Georgetown's John Gregorek and Howard's 1,600-meter relay team both failed in their attempts to win national championships today in a cold, windy and rainy Brigham Young Stadium in the NCAA Track and Field Championships.

Gregorek laid behind the leaders until the final 300 meters, but his finishing kick gained him only second place in the 1,500 meters, five yards behind winner Jim Spivey of Indiana. Spivey was timed in 3:45.42 and Gregorek 3:46.40.

Howard, which set an NCAA meet record of 3:02.66 in the trials Thursday, ran fourth in today's final in 3:05.65. Mississippi State won in 3:03.49.

The Bison were in good position after leadoff man Edward Simms ran a 45.4 leg. No. 2 Richard Louis gave the baton to Dave Charlton about three yards behind Mississippi State and Baylor. Charlton faded badly in the final 100 meters, however, and was passed by Villanova's John Marshall.

By the time anchorman Oliver Bridges grabbed the baton, the Bison were 20 yards back.

"I would have liked to have won the big one, but at least we have the record," said Howard Coach Bill Moultrie. "I thought we could have won. Simms got out extremely well, but that third leg did us in. He (Charlton) just didn't deliver."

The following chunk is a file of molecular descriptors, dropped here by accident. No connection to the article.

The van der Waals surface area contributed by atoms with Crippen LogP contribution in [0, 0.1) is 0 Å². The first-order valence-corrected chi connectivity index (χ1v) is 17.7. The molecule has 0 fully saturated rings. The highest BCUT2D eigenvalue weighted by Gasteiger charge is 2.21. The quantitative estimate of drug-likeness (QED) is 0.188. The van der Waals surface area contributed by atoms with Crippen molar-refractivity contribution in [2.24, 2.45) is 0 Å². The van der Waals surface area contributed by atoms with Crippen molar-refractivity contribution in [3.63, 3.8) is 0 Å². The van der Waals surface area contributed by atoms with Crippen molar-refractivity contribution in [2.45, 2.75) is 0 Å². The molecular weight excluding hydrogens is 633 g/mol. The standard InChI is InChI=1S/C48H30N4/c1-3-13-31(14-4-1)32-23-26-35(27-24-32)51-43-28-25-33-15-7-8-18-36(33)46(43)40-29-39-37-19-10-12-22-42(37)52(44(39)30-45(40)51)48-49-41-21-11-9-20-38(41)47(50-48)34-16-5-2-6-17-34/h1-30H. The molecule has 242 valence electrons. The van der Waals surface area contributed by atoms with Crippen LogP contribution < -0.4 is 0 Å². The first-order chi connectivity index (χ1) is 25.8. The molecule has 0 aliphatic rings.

Richmond's Sosthenes Bitok set the early pace in the 1,500, but going into the final lap and a half, the favorites, Spivey, Jim Hill of Oregon, Mark Fricker of Oregon State and Gregorek, made their moves.

Spivey led by five yards going into the final 300 meters with Gregorek 10 yards back in fourth place.

Around the final turn, Gregorek overtook Fricker and Hill and Maryland's Per Kristoferson passed Hill for fourth place. His time was 3:47.71.

"It was a very strategical race," Gregorek said. "I was trying not to go hard into the wind, but I waited too long. I didn't want to take the lead early because whoever was out there was really battling the wind. When we came off the last turn, the people who were there were the ones I expected to see."

In the team competition, Texas-El Paso won its fourth straight championship with 107 points, with Kenyan Suleiman Nyambui winning both the 5,000 and 10,000 meter runs. Tennessee was second with 94 points and Washington State third with 85.

UCLA won the womens' title.

Nyambui won the 5,000 for the third time and he won his fourth straight 10,000 Friday. Those seven individual titles puts him only behind Jesse Owens, who won eight NCAA championships.

Counting indoor track and cross country, Nyambui has won 15 NCAA races.

It wasn't a completely disappointing day for local runners, however, as Benita Fitzgerald, from Gar-Field High School in Woodbridge. Va., running for Tennessee, won the womens' 100 meter hurdles in 13.13. Her teammate, Benita Rattray, from Bethesda-Chevy Chase, Md., led the 400 meters until the final 50 meters when she was overtaken by Angela Wright of Florida State and Charmaine Crookes of UTEP.

The most impressive performance of the day came early in the afternoon before the wind, rain and cold set in. Keith Connor, a junior at Southern Methodist from Slough, England, recorded the second longest triple jump in history with a leap of 57-7 1/2, more than two feet farther than second-place finisher Eddie Loyd of Middle Tennessee State.

Connor's jump established NCAA meet, collegiate, United Kingdom and Commonwealth records.

World record holder Jolo Oliveria of Brazil jumped 58-8 1/4 in the 1975 Pan American Games.